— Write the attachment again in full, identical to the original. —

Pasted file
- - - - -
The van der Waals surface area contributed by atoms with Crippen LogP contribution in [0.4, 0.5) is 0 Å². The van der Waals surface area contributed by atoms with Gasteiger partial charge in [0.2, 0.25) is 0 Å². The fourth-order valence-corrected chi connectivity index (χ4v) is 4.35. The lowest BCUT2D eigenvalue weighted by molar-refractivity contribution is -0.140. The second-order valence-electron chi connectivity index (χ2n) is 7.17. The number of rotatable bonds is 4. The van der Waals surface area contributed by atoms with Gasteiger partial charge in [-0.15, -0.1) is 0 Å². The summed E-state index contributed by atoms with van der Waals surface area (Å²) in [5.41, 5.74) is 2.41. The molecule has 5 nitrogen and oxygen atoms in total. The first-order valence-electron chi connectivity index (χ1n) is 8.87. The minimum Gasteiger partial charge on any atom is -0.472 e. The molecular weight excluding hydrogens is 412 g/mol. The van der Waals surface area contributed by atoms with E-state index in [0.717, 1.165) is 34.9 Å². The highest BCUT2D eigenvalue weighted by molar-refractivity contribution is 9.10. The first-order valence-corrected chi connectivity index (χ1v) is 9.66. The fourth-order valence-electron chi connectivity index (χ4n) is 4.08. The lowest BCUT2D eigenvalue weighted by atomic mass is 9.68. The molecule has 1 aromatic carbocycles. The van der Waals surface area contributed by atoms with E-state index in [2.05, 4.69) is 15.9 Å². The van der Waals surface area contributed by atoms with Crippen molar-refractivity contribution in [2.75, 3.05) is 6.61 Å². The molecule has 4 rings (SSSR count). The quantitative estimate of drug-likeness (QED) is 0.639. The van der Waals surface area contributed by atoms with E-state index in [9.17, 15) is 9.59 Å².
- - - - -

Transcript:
The van der Waals surface area contributed by atoms with Crippen LogP contribution in [0.4, 0.5) is 0 Å². The van der Waals surface area contributed by atoms with Gasteiger partial charge in [0.2, 0.25) is 0 Å². The fourth-order valence-corrected chi connectivity index (χ4v) is 4.35. The lowest BCUT2D eigenvalue weighted by molar-refractivity contribution is -0.140. The second-order valence-electron chi connectivity index (χ2n) is 7.17. The number of rotatable bonds is 4. The van der Waals surface area contributed by atoms with Gasteiger partial charge in [-0.15, -0.1) is 0 Å². The summed E-state index contributed by atoms with van der Waals surface area (Å²) in [5.41, 5.74) is 2.41. The molecule has 5 nitrogen and oxygen atoms in total. The first-order valence-electron chi connectivity index (χ1n) is 8.87. The minimum Gasteiger partial charge on any atom is -0.472 e. The molecular weight excluding hydrogens is 412 g/mol. The van der Waals surface area contributed by atoms with E-state index in [0.717, 1.165) is 34.9 Å². The highest BCUT2D eigenvalue weighted by molar-refractivity contribution is 9.10. The first-order valence-corrected chi connectivity index (χ1v) is 9.66. The fourth-order valence-electron chi connectivity index (χ4n) is 4.08. The lowest BCUT2D eigenvalue weighted by atomic mass is 9.68. The molecule has 1 aromatic carbocycles. The van der Waals surface area contributed by atoms with E-state index in [2.05, 4.69) is 15.9 Å². The van der Waals surface area contributed by atoms with Crippen molar-refractivity contribution in [2.75, 3.05) is 6.61 Å². The molecule has 4 rings (SSSR count). The quantitative estimate of drug-likeness (QED) is 0.639. The van der Waals surface area contributed by atoms with E-state index in [9.17, 15) is 9.59 Å².